Continue Reading…

 

Faith And Trust

Liberty Hyde Bailey

Editor’s note: I re-encountered this poem earlier this week, and was struck by how poignant a response it held to all the recent controversy about Rob Bell’s new book Love Wins. Or, at least this is how I feel about it…

Two workmen true as I passed by
Announced what things beyond us lie,—
Two views that never can agree
Yet each one knew just what will be.
Of present days they were not sure
But each man’s future was secure,
For faith had set them both to know
Precisely how our destins flow.

But only this and this I know,—
That I am here and then I go.
I pass my work with hope and zest
And live my time as it seems best;
I live it full and drain it deep,—
’Tis well to live, ’tis vain to weep.
If there be things I cannot tell
The more I trust that all is well.
I take the cheer from daily lot
And for the rest I vex me not,
For what there is beyond the sod
I leave it all to Time and God.

— from Bailey’s collection of poems, Wind and Weather
(Doulos Christou Press reprint edition 2008)
Read the Book’s introduction here

Faith And Trust

Two workmen true as I passed by

Announced what things beyond us lie,

Two views that never can agree

Yet each one knew just what will be.

Of present days they were not sure

But each man’s future was secure,

For faith had set them both to know

Precisely how our destins flow.

But only this and this I know,

That I am here and then I go.

I pass my work with hope and zest

And live my time as it seems best;

I live it full and drain it deep,

Tis well to live, ’tis vain to weep.

If there be things I cannot tell

The more I trust that all is well.

I take the cheer from daily lot

And for the rest I vex me not,

For what there is beyond the sod

I leave it all to Time and God.

 

As our Advent gift to you, we will be uploading the audio recordings from the main sessions of the “A Rooted People: Church, Place and Agriculture in an Urban World” conference. (Click here for the conference website and more info on the conference).

Click for previous installments in this series:
[ Part #1 – Ragan Sutterfield / Fred Bahnson ]
[ Part #2 – Martin Price / Sean Gladding ]
[ Part #3 – Claudio Oliver / Martin Price ]

Talk #7 –Saturday  Afternoon Keynote.
“The 2050 Scenario—Peak Oil, Peak Food, Peak… Church?” – Fred Bahnson
Fred is a writer and co-founder of Anathoth Community Garden.

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As our Advent gift to you, we will be uploading the audio recordings from the main sessions of the “A Rooted People: Church, Place and Agriculture in an Urban World” conference. (Click here for the conference website and more info on the conference).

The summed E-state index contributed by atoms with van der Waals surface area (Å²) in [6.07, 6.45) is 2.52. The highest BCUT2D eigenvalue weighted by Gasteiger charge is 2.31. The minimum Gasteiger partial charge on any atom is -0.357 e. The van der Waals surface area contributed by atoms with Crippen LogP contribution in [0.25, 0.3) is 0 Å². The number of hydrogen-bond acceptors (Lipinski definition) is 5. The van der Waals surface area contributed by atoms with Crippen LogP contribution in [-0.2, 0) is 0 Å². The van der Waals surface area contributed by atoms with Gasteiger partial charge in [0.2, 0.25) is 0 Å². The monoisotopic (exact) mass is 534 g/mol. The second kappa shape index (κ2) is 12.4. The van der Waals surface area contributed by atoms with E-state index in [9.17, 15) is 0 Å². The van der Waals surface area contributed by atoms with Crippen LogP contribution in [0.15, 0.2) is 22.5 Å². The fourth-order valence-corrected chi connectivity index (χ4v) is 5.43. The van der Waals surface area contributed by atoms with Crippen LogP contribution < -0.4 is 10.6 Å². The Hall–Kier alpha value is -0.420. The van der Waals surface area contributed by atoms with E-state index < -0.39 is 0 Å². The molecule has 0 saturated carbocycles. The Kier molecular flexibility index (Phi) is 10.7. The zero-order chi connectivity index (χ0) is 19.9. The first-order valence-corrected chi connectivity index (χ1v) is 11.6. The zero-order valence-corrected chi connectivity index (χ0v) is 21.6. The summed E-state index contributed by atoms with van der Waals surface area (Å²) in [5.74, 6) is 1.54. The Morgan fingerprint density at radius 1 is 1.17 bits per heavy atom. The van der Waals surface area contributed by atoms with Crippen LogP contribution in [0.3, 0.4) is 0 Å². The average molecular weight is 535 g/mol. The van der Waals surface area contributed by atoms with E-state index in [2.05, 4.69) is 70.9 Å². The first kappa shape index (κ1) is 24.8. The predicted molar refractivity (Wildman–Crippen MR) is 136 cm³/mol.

Click for previous installments in this series:
[ Part #1 – Ragan Sutterfield / Fred Bahnson  ]
[ Part #2 – Martin Price / Sean Gladding  ]

Talk #5 –Saturday – Morning Intro.
“The Three WHY’s” – Claudio Oliver
Claudio lives, farms and writes as part of a church community in Curitiba, Brazil.

Talk #6 – Sat. Morning Keynote
“Growing Food on Rooftops and Other Hard-to-Grow Places”
– Martin Price

Martin is the former Director of Educational Concerns For Hunger Organization (ECHO) in Ft. Myers, FL.

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As our Advent gift to you, we will be uploading the audio recordings from the main sessions of the “A Rooted People: Church, Place and Agriculture in an Urban World” conference.  (Click here for the conference website and more info on the conference).

[ Click here for the first installment of these recordings… ]

Talk #3 – Keynote Talk
“Introduction to ECHO
” – Martin Price
Martin is the former Director of Educational Concerns For Hunger Organization (ECHO) in Ft. Myers, FL.

Talk #4 – Evening Storytelling
“The Story of God, The Story of Us”
– Sean Gladding

Sean is a member of the Communality community in Lexington, KY and author of the new book THE STORY OF GOD, THE STORY OF US  (Read our review… ).

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As our Advent gift to you, we will be uploading the audio recordings from the main sessions of the “A Rooted People: Church, Place and Agriculture in an Urban World” conference.  (Click here for the conference website and more info on the conference).

Talk #1 – Opening Session
“Humility” – Ragan Sutterfield

Ragan is a farmer and writer from Little Rock Arkansas, and author of  Farming as A Spiritual Discipline (Click here for our review…)

Talk #2 – Keynote Talk
“Lords, Priests, and Lovers (or Three Ways to Become a Master Gardener)”
– Fred Bahnson

Fred is a writer and co-founder of Anathoth Community Garden